Latest commit 857fa9f Jan 21, 2017 @maciejhirsz Fix segfault, closes #103


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Parse and serialize JSON with ease.

Changelog - Complete Documentation - Cargo - Repository


JSON is a very loose format where anything goes - arrays can hold mixed types, object keys can change types between API calls or not include some keys under some conditions. Mapping that to idiomatic Rust structs introduces friction.

This crate intends to avoid that friction.

let parsed = json::parse(r#"

    "code": 200,
    "success": true,
    "payload": {
        "features": [


let instantiated = object!{
    "code" => 200,
    "success" => true,
    "payload" => object!{
        "features" => array![

assert_eq!(parsed, instantiated);

First class citizen

Using macros and indexing, it's easy to work with the data.

let mut data = object!{
    "foo" => false,
    "bar" => json::Null,
    "answer" => 42,
    "list" => array![json::Null, "world", true]

// Partial equality is implemented for most raw types:
assert!(data["foo"] == false);

// And it's type aware, `null` and `false` are different values:
assert!(data["bar"] != false);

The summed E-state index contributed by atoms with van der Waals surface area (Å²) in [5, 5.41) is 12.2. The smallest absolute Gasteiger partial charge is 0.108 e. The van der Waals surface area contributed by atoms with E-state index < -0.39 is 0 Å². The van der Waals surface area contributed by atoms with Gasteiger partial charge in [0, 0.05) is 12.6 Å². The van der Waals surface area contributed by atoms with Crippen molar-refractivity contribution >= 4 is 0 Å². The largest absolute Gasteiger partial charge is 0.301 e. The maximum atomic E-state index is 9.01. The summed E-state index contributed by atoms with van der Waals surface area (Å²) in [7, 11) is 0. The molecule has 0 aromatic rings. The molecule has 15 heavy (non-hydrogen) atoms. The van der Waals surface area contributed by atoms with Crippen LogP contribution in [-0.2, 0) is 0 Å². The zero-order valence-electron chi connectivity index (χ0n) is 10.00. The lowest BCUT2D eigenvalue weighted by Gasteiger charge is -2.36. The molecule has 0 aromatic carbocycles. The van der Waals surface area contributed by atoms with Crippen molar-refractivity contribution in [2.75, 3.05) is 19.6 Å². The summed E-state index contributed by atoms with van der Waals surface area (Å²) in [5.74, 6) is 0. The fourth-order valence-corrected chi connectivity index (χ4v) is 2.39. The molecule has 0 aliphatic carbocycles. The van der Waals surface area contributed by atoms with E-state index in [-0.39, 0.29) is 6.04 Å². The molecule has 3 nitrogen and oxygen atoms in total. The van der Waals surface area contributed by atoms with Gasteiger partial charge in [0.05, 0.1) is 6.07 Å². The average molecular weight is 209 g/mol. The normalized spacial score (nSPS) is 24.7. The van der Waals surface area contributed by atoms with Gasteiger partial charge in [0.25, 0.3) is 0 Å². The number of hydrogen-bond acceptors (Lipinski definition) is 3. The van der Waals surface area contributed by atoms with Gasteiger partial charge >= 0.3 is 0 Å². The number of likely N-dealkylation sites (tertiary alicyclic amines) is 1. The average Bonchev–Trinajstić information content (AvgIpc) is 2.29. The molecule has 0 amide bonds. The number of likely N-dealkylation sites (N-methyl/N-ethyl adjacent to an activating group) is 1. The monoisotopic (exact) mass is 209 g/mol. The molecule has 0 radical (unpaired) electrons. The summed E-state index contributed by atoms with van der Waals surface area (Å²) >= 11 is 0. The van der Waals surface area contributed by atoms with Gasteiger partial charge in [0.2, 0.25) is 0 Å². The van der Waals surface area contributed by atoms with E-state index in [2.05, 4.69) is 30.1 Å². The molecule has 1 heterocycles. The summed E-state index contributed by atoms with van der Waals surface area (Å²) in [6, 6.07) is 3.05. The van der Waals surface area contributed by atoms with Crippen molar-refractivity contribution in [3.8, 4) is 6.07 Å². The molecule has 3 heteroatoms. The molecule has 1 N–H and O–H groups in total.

// But you can use any Rust number types:
assert!(data["answer"] == 42);
assert!(data["answer"] == 42.0);
assert!(data["answer"] == 42isize);

// Access nested structures, arrays and objects:
assert!(data["list"][1] == "world");
assert!(data["list"][2] == true);

// Error resilient - accessing properties that don't exist yield null:

// Mutate by assigning:
data["list"][0] = "Hello".into();

// Use the `dump` method to serialize the data:
assert_eq!(data.dump(), r#"{"foo":false,"bar":null,"answer":42,"list":["Hello","world",true]}"#);

// Or pretty print it out:
println!("{:#}", data);


Just add it to your Cargo.toml file:

json = "*"

Then import it in your / file:

extern crate json;

Performance and Conformance

There used to be a statement here saying that performance is not the main goal of this crate. It is definitely one of them now.

While this crate doesn't provide a way to parse JSON to native Rust structs, it does a lot to optimize it's performance for DOM parsing, stringifying and manipulation. It does very well in benchmarks, in some cases it can even outperform parsing to structs.

This crate implements the standard according to the RFC 7159 and ECMA-404 documents. For the best interoperability numbers are treated stored as 64bit precision mantissa with 16 bit decimal exponent for floating point representation.


This crate is distributed under the terms of both the MIT license and the Apache License (Version 2.0), choose whatever works for you.